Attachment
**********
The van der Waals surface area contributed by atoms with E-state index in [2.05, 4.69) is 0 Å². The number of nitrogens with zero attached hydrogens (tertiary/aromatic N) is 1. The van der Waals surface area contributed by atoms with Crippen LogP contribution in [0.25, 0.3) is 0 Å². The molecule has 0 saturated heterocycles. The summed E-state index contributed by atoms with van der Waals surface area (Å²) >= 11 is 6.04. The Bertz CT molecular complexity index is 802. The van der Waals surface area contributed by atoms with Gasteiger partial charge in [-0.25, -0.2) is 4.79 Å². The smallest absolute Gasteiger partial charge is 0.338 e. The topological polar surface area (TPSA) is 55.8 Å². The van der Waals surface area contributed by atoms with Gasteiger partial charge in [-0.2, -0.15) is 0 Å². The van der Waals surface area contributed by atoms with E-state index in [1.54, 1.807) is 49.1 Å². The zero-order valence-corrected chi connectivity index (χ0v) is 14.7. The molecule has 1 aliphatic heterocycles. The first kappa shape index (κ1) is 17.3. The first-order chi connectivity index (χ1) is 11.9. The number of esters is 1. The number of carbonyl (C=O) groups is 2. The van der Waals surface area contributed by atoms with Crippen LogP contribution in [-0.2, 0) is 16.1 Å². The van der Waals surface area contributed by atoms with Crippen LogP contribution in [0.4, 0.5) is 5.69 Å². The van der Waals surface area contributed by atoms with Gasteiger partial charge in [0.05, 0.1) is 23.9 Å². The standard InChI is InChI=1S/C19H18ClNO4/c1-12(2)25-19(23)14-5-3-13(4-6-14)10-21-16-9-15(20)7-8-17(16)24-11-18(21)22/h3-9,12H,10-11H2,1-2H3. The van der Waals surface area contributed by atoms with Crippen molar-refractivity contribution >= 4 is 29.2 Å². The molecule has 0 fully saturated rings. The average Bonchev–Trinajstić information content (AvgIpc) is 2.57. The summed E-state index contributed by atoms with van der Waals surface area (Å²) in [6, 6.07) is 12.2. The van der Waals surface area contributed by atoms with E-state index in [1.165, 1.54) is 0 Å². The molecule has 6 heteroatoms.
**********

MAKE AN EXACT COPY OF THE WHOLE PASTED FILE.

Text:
The van der Waals surface area contributed by atoms with E-state index in [2.05, 4.69) is 0 Å². The number of nitrogens with zero attached hydrogens (tertiary/aromatic N) is 1. The van der Waals surface area contributed by atoms with Crippen LogP contribution in [0.25, 0.3) is 0 Å². The molecule has 0 saturated heterocycles. The summed E-state index contributed by atoms with van der Waals surface area (Å²) >= 11 is 6.04. The Bertz CT molecular complexity index is 802. The van der Waals surface area contributed by atoms with Gasteiger partial charge in [-0.25, -0.2) is 4.79 Å². The smallest absolute Gasteiger partial charge is 0.338 e. The topological polar surface area (TPSA) is 55.8 Å². The van der Waals surface area contributed by atoms with Gasteiger partial charge in [-0.2, -0.15) is 0 Å². The van der Waals surface area contributed by atoms with E-state index in [1.54, 1.807) is 49.1 Å². The zero-order valence-corrected chi connectivity index (χ0v) is 14.7. The molecule has 1 aliphatic heterocycles. The first kappa shape index (κ1) is 17.3. The first-order chi connectivity index (χ1) is 11.9. The number of esters is 1. The number of carbonyl (C=O) groups is 2. The van der Waals surface area contributed by atoms with Crippen LogP contribution in [-0.2, 0) is 16.1 Å². The van der Waals surface area contributed by atoms with Crippen LogP contribution in [0.4, 0.5) is 5.69 Å². The van der Waals surface area contributed by atoms with Gasteiger partial charge in [0.05, 0.1) is 23.9 Å². The standard InChI is InChI=1S/C19H18ClNO4/c1-12(2)25-19(23)14-5-3-13(4-6-14)10-21-16-9-15(20)7-8-17(16)24-11-18(21)22/h3-9,12H,10-11H2,1-2H3. The van der Waals surface area contributed by atoms with Crippen molar-refractivity contribution >= 4 is 29.2 Å². The molecule has 0 fully saturated rings. The average Bonchev–Trinajstić information content (AvgIpc) is 2.57. The summed E-state index contributed by atoms with van der Waals surface area (Å²) in [6, 6.07) is 12.2. The van der Waals surface area contributed by atoms with E-state index in [1.165, 1.54) is 0 Å². The molecule has 6 heteroatoms.